Such a person would experience a constantly growing and fruitful life. He would enjoy stability, confidence, mental health, freedom from anxiety even in trying times, and a consistently radiant testimony before others (cf. Ps. 1:3). An essential difference between a bush and a tree is its root system. A tree can outlast a drought and continue to bear fruit whereas a bush cannot (cf. Matt. 13:6, 21).[6]

     The value and blessing that comes from trusting in God is tremendous. Those who trust in the Lord will find “He is a shield to all who take refuge in Him” (2 Sam. 22:31; cf. Ps. 34:8), for “The LORD is good, a stronghold in the day of trouble, and He knows those who take refuge in Him” (Nah. 1:7). And, “How blessed is the man who has made the LORD his trust, and has not turned to the proud, nor to those who lapse into falsehood” (Ps. 40:4), for “It is better to take refuge in the LORD than to trust in man” (Ps. 118:8).

Steven R. Cook, D.Min.

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[1] Unless otherwise stated, all Scripture quotes are from the New American Standard Bible (The Lockman Foundation, 1995).

[2] Ludwig Koehler et al., The Hebrew and Aramaic Lexicon of the Old Testament (Leiden: E.J. Brill, 1994–2000), 91.

[3] Ibid., 159.

[4] John N. Oswalt, “285 בָּרַך,” ed. R. Laird Harris, Gleason L. Archer Jr., and Bruce K. Waltke, Theological Wordbook of the Old Testament (Chicago: Moody Press, 1999), 132.

[5] Ludwig Koehler et al., The Hebrew and Aramaic Lexicon of the Old Testament, 120.

[6] Tom Constable, Tom Constable’s Expository Notes on the Bible (Galaxie Software, 2003), Je 17:8.

God’s Grace to Save

For by grace [charis] you have been saved through faith; and that not of yourselves, it is the gift of God; not as a result of works, so that no one may boast. (Eph. 2:8-9)

       Charis is the Greek word that is commonly translated grace and it means undeserved favor or unmerited kindness. It is a generous, loving, charitable act that one person does toward another who would otherwise deserve the opposite. It is love shown to one’s enemies. Grace has its greatest manifestation in the Cross of Christ where Jesus, as a substitute, bore the punishment that rightfully belongs to the human race (Rom. 5:6-10). Peter tells us that “Christ also died for sins once for all, the just for the unjust, so that He might bring us to God” (1 Pet. 3:18). Christ died in place of the sinner. That’s grace. None of us deserved what Christ did when He went to the cross nearly two thousand years ago, when He hung between heaven and earth and bore the sin of all mankind and was judged in our place, bearing the wrath of God that rightfully belongs to us. How dark the sky must have been that day when, for three hours, Christ bore our sin and propitiated the Father. God’s righteousness and love intersect at the cross at the same time. Righteousness in judging our sin in His Son, and love toward the sinner He desires to save. Grace is manifested every time God offers the free gift of eternal life to sinners. Salvation is received when sinners believe in Christ as their Savior.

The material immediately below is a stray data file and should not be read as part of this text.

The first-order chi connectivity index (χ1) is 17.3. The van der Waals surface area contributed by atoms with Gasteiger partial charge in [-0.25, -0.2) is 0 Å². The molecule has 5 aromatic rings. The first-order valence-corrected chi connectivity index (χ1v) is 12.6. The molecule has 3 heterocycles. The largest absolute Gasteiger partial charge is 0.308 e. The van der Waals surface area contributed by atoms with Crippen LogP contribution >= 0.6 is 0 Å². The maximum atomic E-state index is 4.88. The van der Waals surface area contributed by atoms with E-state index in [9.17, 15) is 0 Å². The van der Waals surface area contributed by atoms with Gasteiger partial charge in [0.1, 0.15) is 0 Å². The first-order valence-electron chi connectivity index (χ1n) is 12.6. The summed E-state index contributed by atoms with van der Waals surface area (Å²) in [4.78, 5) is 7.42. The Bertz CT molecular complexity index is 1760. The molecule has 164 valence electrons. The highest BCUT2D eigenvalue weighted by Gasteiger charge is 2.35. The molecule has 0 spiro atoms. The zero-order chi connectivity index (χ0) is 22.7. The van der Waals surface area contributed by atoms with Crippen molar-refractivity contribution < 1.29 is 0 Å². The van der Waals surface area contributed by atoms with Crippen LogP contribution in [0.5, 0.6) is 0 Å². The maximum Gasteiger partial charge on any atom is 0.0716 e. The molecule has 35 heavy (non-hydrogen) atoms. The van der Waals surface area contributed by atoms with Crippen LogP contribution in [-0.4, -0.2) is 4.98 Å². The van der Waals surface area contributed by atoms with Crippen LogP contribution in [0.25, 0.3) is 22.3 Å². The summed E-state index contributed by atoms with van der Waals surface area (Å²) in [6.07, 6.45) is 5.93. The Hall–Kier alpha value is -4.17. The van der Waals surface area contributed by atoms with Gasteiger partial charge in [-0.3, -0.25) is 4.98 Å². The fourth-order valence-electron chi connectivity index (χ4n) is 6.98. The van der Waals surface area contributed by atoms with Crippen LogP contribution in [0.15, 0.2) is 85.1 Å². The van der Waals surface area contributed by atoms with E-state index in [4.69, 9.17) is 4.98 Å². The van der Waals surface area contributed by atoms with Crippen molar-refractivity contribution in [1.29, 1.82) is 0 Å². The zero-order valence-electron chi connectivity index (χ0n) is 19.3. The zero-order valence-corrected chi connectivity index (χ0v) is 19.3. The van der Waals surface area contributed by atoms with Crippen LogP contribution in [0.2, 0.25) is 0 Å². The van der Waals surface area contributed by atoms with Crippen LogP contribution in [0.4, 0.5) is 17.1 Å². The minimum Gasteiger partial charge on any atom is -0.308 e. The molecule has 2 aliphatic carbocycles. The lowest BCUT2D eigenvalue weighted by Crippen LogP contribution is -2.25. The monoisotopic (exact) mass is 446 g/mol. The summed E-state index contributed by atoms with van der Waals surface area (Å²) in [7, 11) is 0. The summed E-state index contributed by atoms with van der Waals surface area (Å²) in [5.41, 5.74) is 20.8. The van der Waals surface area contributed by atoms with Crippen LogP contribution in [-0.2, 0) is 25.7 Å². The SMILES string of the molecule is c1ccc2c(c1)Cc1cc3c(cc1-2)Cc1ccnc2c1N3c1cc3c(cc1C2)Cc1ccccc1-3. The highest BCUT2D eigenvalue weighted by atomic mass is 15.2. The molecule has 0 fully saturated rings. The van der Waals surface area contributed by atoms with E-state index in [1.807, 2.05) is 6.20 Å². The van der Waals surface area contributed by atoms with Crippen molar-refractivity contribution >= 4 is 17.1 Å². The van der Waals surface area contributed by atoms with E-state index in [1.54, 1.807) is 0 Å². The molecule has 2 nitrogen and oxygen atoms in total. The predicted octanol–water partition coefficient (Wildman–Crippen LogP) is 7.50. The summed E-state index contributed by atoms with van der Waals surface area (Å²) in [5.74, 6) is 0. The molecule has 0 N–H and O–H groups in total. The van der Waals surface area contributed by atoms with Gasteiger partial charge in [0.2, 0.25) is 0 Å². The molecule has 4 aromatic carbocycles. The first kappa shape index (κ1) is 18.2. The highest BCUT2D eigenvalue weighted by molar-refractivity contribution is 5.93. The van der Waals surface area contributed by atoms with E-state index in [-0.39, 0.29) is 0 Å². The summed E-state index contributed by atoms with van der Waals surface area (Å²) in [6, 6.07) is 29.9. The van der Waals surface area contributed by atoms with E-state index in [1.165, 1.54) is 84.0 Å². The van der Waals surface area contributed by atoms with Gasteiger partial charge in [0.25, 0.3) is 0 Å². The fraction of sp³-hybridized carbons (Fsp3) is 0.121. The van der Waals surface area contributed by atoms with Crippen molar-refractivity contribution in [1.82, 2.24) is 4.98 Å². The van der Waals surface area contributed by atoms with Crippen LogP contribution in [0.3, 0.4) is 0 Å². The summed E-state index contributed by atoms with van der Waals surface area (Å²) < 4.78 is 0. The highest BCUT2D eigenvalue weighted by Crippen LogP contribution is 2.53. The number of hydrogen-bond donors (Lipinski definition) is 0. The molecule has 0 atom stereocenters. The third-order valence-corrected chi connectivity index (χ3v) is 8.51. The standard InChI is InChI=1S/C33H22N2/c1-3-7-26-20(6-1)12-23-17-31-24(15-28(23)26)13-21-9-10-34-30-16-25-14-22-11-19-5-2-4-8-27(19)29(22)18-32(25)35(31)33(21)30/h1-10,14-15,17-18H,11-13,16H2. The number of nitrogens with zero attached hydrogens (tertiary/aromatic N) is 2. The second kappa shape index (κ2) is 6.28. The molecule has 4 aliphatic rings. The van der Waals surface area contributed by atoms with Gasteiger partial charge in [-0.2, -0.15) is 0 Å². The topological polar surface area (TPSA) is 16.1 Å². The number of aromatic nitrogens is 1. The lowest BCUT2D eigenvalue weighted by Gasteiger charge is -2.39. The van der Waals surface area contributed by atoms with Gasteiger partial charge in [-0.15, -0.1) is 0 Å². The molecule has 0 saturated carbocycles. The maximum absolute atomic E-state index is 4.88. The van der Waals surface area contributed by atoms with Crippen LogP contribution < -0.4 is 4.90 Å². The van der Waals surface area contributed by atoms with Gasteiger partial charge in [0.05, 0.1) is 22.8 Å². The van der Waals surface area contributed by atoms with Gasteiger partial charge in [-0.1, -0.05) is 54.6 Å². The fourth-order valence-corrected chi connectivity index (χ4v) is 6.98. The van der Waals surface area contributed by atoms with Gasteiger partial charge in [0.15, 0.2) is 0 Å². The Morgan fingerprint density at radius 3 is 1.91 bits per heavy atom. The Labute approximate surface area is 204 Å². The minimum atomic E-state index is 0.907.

For God so loved the world, that He gave His only begotten Son, that whoever believes in Him shall not perish, but have eternal life. (John 3:16)

Therefore they said to Him, “What shall we do, so that we may work the works of God?” Jesus answered and said to them, “This is the work of God, that you believe in Him whom He has sent.” (John 6:28-29)

Whoever believes that Jesus is the Christ is born of God, and whoever loves the Father loves the child born of Him. (1 John 5:1)